Bentley Mark VI 1948
Coachwork by Park Ward Ltd
Chassis no. B375DZ
Engine no. B437D
Chassis number ‘B375DZ’ was originally ordered by HRH The Prince Regent of Belgium, and to accommodate His Royal Highness’s tall stature was fitted with special front seats.
Copy chassis cards on file record that the car was also equipped with a power operated hood, three loudspeakers and a separate switch on the dashboard for the central driving lamp. The car was collected by the Prince Regent’s chauffeur on 4th August 1949.
The Bentley was next owned by the Comte de Flandres, then Jacques Louis de Samblanx (Brussels), C A Skinner (Kent) and Mr Roy Painter. In 2004 the car commenced restoration at Britannia Motor Engineering of Waltham Cross while in the ownership of Mr Painter, the engine having been rebuilt during Mr Skinner’s ownership. Completed in 2008, work carried out included detailing the engine; a complete overhaul of the brakes and front suspension; new clutch; bare-metal re-spray; re-veneering and re-polishing all woodwork; new carpets; new hood and headlining; and re-Connollising the original leather upholstery. In addition, the car has been fitted with a higher (2.9:1) final drive ratio, while much other detailing has been carried out. Numerous parts invoices are on file and Britannia estimate that circa £30,000 was spent with them on the restoration.
Presented in good condition throughout, this exuberant MkVI soft-top is offered with a most substantial file of history containing the aforementioned copy build sheets, a quantity of expired MoTs, sundry invoices dating back to 1965, various photographs, copy Autocar road test and Swansea V5 registration document.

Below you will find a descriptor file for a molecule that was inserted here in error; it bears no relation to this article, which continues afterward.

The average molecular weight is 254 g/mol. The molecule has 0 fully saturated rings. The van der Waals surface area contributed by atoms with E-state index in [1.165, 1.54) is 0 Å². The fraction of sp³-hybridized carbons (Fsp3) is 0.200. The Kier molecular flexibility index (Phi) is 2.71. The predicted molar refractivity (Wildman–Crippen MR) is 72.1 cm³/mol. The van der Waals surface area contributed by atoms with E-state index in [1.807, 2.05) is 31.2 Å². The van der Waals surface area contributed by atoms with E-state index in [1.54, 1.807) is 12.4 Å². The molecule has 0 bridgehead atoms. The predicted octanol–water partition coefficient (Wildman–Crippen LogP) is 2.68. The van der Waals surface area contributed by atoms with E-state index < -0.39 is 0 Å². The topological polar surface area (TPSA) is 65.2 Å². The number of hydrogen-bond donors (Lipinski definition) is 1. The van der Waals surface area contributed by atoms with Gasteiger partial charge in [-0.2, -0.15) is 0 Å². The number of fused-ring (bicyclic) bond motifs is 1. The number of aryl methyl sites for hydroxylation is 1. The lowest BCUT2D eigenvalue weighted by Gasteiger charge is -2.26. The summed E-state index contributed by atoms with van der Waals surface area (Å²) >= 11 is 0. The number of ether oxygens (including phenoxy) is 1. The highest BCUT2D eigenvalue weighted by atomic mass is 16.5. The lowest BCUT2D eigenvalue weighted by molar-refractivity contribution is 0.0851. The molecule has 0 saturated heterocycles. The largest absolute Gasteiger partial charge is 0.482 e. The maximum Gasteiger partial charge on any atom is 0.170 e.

The policy of rationalisation begun in the late 1930s continued at Rolls-Royce after the war with the introduction of standard bodywork. In a break from the coachbuilt tradition this was made of pressed steel panels welded together. The new ‘standard steel’ body was available at first only on the MkVI Bentley, though customers could still opt for a coachbuilt alternative, such as the car offered here. A separate chassis was retained, the same basic design being built in three different wheelbase lengths, that of the MkVI (and Rolls-Royce Silver Dawn) measuring 10’ exactly. Notable features were independent front suspension and hydraulic front brakes. Powering the range was a new 4,257cc six-cylinder engine featuring inlet-over-exhaust valve gear and breathing through a Stromberg carburettor (Rolls-Royce) or twin SUs (Bentley).
The Autocar magazine was highly impressed with their MkVI test car in the Spring of 1950. ‘Perhaps the outstanding thought from extensive driving of the Bentley MkVI built by the world’s premier car manufacturers, Rolls-Royce, is that it has no single predominant feature but gains its unique position from a combination of superbly matched qualities that raise it above the level of other cars. Years of painstaking research and development with mechanical perfection as the goal show their results unmistakably. Smoothness and quietness and sheer quality are in the superlative.’
Despite the popularity of the ‘standard steel’ body, a coachbuilt alternative remained the preferred choice of many customers. Indeed, anyone desiring a soft-top Rolls-Royce or Bentley had no alternative but to commission one from an independent coachbuilder, there being no factory-built alternative at this time.
The 1948 Bentley MkVI offered here is fitted with drophead coupé coachwork by Park Ward Ltd, which had been wholly owned by Rolls-Royce since 1939.
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